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Resilient Flooring: Rubber
Resilient floorings - vinyl, linoleum, rubber and cork, are so called because they are soft and flexible, and give a cushioned effect underfoot.
They are suitable for most rooms, as long as they are given a non-slip finish for areas that might get wet and slippery.
One of the newer resilient floorings is rubber. Rubber floors have been around for a long time, but mainly as industrial or warehouse floors. Now they have moved into interior decorating.
Rubber is available in great textures, colours and designs. Not only does rubber look good, it also has several advantages.
It is a natural product and is completely recyclable. Rubber flooring comes in sheets or tiles, and can be new or recycled material.
Rubber is a very durable flooring material that is water and heat resistant. As such is ideal for use in wet areas.
It is comfortable to walk and stand on and is a good sound insulator. For these reasons, it was previously most widely used in gyms, bars and restaurants.
Where to Use Rubber Flooring
Although a rubber floor would look cool and funky in a living area, it is generally used in bathrooms, laundries, basements, games rooms and garages.
It is most suitable for these areas because it is durable, water, mould and bacteria resistant, and very easy to maintain and keep clean.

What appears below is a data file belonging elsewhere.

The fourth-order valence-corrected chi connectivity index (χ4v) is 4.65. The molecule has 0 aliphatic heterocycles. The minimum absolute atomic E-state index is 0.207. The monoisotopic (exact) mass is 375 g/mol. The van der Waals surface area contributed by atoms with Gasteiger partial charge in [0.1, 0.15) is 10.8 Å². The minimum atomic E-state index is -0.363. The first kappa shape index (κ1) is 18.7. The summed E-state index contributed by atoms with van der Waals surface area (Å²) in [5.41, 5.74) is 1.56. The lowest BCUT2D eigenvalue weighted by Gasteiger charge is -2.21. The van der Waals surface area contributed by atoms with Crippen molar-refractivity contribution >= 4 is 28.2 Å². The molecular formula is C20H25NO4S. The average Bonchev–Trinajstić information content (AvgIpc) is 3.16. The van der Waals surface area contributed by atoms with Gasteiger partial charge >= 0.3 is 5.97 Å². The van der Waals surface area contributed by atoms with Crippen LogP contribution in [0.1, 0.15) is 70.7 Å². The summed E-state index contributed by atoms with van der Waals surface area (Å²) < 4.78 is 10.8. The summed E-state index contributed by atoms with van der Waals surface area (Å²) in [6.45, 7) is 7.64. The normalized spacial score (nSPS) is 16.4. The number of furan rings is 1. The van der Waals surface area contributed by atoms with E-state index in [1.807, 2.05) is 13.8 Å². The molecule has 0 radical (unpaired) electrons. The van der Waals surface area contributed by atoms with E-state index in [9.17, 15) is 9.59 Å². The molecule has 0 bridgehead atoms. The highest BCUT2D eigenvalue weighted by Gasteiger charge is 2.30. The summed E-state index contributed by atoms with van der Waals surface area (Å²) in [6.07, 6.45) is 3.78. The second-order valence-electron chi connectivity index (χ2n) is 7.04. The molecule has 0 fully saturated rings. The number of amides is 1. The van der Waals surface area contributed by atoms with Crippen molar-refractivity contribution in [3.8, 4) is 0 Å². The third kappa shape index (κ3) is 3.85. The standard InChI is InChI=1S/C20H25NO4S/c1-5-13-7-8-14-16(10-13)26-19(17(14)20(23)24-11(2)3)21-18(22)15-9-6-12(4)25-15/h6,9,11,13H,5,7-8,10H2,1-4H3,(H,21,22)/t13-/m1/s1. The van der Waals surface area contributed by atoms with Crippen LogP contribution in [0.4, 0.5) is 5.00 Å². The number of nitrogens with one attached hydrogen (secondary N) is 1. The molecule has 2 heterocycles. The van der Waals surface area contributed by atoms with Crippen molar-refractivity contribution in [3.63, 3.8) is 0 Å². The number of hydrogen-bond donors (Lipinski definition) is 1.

Despite being used in restaurants, rubber floors are not really suitable for kitchens, because grease makes rubber dangerously slippery, and also grease can cause rubber to perish.
Disadvantages of Rubber Floors
Despite their good looks and durability, rubber floors have a few drawbacks you should consider when thinking about choosing a rubber floor.
- Slippery when wet: Although generally used in the wet areas of a home, caution must apply as rubber floors can be slippery when wet. Also, avoid grease, which makes rubber a falls hazards.
- Expense: Rubber floors are relatively expensive compared with a similar area of vinyl or linoleum
- Easily damaged: Although rubber floors resist marking they are easily damaged by sharp objects
Maintaining Rubber Floors
Although rubber is fairly low maintenance, you still need to keep the floor clean, removing dust and grit with a broom or damp cloth. You can clean rubber flooring with a mop and mild household detergent or a special rubber cleaner from the rubber manufacturer.
Rubber Floor Installation
Installing a rubber floor is relatively simple, and any competent DIY-er can manage it. Rubber comes in either tiles or rolls of sheeting. Tiles are easiest to install, while the sheeting requires a bit more precision. Some companies make t tiles that install by a click-and-lock mechanism.
Pick out the rubber at the manufacturer and if it is sheeting, have it cut to your rooms' dimensions.
Before installing your rubber, the subfloor should be level, clean and dry. Use a polyurethane adhesive if the rubber needs to be glued down, and seal the seams with a urethane seam sealant if using a rubber sheeting products
Rubber is not easily damaged, though you do have to be careful when handling sharp objects, because it marks easily.
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